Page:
19 Aug Hammer time!
What am I thinking about? Here’s a couple of clues:
Big in 1990s.
You got it – e-auctions.
They were big – very big. They were going to transform procurement and drive prices for everything right down. But 20 years later, what happened to the promise?
Over the years the view of e-auctions has always been mixed from the enthusiasts who claimed huge success to the sceptics who saw them as a blunt weapon. But recently, Michael Lamoureax Ph.D. the voice behind Sourcing Innovation, wrote a comprehensive review of e-auctions. In it, he expertly dissects the technology and reveals that the e-auction, despite the double digit savings that can apparently be delivered, is not quite what it seems. (Read it here)
Michael has three headline criticisms of e-auctions. He explains that they, (in his words):
– Don’t capture lowest cost
– Don’t insure quality
– Don’t split awards optimally
He backs this up with some scenarios which, by themselves at the very least, raise an eyebrow. But then, like the psychopath at the circus, he goes straight for the juggler.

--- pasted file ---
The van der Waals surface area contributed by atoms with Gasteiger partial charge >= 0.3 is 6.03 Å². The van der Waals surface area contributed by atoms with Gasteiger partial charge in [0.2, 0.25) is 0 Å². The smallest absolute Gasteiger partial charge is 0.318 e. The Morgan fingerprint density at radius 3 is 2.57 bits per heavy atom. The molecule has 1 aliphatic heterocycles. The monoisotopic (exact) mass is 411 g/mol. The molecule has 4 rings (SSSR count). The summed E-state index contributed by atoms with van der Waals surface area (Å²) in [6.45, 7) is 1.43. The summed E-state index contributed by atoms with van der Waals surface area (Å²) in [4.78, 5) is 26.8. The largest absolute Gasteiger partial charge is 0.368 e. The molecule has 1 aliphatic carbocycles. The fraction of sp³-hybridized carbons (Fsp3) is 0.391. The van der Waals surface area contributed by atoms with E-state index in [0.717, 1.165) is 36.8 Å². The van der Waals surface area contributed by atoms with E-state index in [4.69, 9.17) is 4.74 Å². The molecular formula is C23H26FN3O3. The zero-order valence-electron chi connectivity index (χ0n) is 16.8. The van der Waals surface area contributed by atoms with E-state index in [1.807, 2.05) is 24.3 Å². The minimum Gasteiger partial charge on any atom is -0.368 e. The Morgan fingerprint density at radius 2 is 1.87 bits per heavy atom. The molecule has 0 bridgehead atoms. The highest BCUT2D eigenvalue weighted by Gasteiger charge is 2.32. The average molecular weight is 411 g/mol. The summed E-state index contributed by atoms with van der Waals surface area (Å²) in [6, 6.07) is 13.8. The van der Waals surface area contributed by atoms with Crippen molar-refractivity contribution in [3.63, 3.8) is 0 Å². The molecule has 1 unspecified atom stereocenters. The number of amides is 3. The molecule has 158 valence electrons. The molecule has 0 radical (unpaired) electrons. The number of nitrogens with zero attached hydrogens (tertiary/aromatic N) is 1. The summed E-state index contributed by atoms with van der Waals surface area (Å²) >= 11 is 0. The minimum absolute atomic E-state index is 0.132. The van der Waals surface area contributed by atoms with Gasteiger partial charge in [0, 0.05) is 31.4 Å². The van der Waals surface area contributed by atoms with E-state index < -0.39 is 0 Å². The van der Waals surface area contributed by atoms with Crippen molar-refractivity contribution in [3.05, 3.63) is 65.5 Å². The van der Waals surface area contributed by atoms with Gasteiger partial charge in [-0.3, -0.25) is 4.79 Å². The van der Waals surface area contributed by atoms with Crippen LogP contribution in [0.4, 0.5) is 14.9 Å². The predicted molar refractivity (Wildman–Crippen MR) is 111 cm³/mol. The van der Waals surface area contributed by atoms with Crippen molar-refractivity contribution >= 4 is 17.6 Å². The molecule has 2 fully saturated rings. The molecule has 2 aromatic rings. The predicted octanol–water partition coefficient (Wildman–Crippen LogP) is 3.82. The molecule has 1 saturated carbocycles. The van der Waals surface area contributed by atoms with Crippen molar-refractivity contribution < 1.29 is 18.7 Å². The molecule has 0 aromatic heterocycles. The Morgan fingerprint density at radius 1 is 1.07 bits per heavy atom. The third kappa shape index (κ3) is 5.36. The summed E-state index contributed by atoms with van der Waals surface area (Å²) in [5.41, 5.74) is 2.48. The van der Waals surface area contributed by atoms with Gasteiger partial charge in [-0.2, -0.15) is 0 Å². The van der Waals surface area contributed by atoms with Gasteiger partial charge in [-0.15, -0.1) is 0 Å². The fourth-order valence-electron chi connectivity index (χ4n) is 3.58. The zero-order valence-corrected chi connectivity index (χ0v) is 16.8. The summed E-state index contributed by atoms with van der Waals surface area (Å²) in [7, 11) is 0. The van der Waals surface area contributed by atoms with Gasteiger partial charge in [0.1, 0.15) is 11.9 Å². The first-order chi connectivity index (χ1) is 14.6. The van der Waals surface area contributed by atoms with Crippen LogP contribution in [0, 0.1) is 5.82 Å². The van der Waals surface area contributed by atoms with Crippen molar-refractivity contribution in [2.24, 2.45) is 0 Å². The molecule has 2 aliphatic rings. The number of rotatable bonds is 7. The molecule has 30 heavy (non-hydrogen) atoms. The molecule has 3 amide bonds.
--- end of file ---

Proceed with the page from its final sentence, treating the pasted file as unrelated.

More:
e-auctions increase risk. Procurement is, at its crudest, about cost saving. But that doesn’t mean lowest price. It is also about sourcing appropriate quality and service levels and lots of other things.
Some suppliers have a real problem with auctions. If they can’t express the strengths of their proposition via an auction, they decline to be involved. If the best potential supplier isn’t in the auction, the auction is a failure.
The report goes on to describe how auctions can sour relationships with suppliers and how they lead inevitably to supply chain disruption. This is not a good outcome.
As Michael describes it, “e-auctions are nowhere close to the blessing they were made out to be and standard e-auctions should never be the sourcing tool of choice”.
There is a glimmer of hope which I may return to in the future but for the time being, I’d like to congratulate Michael on a great paper.
Great work Michael – perhaps the last word on e-auctions. Really, as a piece of analysis, u can’t touch this.
Pete Loughlin can be found on twitter @peteloughlin